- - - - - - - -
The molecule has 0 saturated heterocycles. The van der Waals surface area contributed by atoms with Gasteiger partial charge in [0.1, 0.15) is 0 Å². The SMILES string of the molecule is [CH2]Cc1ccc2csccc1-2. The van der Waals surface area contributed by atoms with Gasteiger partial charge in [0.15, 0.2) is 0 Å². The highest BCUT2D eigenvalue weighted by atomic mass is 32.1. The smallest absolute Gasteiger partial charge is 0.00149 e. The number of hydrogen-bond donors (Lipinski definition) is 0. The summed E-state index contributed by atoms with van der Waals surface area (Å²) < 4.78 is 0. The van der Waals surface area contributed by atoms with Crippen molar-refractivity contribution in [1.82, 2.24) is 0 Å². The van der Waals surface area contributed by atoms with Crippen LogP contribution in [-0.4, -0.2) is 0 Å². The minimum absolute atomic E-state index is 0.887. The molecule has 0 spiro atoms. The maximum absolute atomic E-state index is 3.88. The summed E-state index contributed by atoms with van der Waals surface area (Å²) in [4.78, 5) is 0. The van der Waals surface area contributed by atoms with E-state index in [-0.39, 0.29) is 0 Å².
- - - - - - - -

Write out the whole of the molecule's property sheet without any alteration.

The molecule has 0 saturated heterocycles. The van der Waals surface area contributed by atoms with Gasteiger partial charge in [0.1, 0.15) is 0 Å². The SMILES string of the molecule is [CH2]Cc1ccc2csccc1-2. The van der Waals surface area contributed by atoms with Gasteiger partial charge in [0.15, 0.2) is 0 Å². The highest BCUT2D eigenvalue weighted by atomic mass is 32.1. The smallest absolute Gasteiger partial charge is 0.00149 e. The number of hydrogen-bond donors (Lipinski definition) is 0. The summed E-state index contributed by atoms with van der Waals surface area (Å²) < 4.78 is 0. The van der Waals surface area contributed by atoms with Crippen molar-refractivity contribution in [1.82, 2.24) is 0 Å². The van der Waals surface area contributed by atoms with Crippen LogP contribution in [-0.4, -0.2) is 0 Å². The minimum absolute atomic E-state index is 0.887. The molecule has 0 spiro atoms. The maximum absolute atomic E-state index is 3.88. The summed E-state index contributed by atoms with van der Waals surface area (Å²) in [4.78, 5) is 0. The van der Waals surface area contributed by atoms with E-state index in [-0.39, 0.29) is 0 Å².